Basically, EM drive would be a very unique method to generate thrust as it doesn't require reaction mass, a feature that can only be found in photonic laser thruster / solar sail solutions, except EM drive wouldn't need any external support devices to move it along, which is the case with huge laser arrays/mirrors/sails needed to propel with PLT.
The paper you linked is being currently disputed and has been subject to many criticisms from peer reviewers before it was finally published. There are several dubious things about the experiment itself, since it hasn't been replicated anywhere else and all teams that did similar research retracted their findings or went silent. Even considering the quality of their experimental device, there's much left to be improved.
As things stand, it appears to be that while there's a potential for the claims about the reactionless drive generating thrust to be true, the theoretical limits of the amount of thrust it is capable of delivering over time make it impractical in competition with more efficient solutions that are in demand due to the nature of contemporary space exploration.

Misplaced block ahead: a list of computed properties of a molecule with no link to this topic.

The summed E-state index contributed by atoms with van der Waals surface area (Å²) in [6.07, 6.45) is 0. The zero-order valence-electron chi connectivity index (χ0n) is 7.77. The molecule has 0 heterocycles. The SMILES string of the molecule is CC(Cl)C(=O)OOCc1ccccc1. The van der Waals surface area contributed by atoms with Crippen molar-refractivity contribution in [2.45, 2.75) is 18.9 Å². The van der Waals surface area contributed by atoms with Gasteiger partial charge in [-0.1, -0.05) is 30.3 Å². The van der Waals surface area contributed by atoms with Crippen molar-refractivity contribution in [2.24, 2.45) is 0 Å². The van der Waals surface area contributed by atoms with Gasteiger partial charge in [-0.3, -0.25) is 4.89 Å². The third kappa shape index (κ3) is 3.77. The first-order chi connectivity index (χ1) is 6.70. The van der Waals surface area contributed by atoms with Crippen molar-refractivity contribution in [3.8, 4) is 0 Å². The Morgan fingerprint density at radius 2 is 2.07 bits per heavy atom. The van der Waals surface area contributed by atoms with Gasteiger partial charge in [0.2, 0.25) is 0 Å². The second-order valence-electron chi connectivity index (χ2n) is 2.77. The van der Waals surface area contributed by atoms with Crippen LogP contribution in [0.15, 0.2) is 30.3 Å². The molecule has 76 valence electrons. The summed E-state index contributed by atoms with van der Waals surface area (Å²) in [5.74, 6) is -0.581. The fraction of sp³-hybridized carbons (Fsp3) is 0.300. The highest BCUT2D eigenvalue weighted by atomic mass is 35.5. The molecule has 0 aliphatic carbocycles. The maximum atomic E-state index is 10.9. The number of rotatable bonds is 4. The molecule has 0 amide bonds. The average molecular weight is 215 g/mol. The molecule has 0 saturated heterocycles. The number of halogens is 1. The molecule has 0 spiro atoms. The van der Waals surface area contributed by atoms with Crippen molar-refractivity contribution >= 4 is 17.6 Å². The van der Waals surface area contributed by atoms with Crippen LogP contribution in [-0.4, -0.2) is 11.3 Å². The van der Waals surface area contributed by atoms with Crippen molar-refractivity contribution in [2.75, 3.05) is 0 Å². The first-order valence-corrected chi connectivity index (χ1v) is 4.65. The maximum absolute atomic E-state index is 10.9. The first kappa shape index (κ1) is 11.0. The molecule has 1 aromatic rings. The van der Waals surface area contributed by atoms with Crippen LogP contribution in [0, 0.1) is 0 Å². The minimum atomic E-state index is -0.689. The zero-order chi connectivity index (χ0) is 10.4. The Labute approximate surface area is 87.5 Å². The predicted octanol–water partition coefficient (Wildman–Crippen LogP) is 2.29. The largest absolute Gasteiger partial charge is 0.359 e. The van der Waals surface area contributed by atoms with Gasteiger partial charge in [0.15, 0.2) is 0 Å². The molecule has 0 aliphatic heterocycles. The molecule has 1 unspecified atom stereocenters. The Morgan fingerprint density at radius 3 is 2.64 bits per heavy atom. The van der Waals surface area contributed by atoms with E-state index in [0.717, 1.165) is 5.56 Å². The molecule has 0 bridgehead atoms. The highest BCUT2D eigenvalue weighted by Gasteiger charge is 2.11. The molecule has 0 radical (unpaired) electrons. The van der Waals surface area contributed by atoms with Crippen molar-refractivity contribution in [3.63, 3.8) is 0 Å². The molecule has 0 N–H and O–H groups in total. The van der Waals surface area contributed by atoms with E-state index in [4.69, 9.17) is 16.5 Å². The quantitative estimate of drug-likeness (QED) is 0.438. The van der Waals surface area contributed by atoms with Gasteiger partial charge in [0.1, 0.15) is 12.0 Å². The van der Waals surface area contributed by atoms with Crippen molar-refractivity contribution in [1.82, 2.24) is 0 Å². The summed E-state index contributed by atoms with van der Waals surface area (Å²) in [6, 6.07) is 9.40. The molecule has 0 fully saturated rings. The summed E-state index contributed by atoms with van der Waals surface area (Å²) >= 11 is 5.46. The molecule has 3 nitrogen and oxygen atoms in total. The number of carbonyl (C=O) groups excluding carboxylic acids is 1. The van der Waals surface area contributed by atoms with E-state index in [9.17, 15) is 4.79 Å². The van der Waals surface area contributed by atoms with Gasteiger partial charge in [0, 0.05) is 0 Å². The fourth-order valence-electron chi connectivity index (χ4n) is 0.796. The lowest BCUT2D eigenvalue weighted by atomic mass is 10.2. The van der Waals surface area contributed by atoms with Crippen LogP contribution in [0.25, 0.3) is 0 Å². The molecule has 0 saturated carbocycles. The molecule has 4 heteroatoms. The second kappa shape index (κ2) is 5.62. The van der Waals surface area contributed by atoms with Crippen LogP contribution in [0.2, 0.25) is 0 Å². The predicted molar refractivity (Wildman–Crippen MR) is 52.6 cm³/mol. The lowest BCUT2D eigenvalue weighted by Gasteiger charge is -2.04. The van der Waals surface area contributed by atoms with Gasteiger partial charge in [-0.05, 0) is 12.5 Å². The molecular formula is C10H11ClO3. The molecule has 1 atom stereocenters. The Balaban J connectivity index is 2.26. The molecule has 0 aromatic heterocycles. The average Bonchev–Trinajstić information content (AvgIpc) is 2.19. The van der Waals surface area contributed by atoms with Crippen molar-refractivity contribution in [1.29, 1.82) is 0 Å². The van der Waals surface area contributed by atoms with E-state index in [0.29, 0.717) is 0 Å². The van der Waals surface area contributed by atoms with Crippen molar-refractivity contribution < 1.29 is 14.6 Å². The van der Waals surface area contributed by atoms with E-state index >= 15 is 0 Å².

For comparison, assuming the 1.2 * 10^-3 N/KW figure is verified, that makes the EM engine some 33 times less efficient than the most generic of fully electric Ion Engines
(with reaction mass). Since it takes 834 KW to produce a N of thrust and it's 25KW/N for Ion. That puts any potential applications far beyond the scope of interplanetary transfers and one has to consider how huge of a reactor / solar array (power source) it would require to meet any practical requirements.
Here's a nice breakdown of the issue in the spoiler below: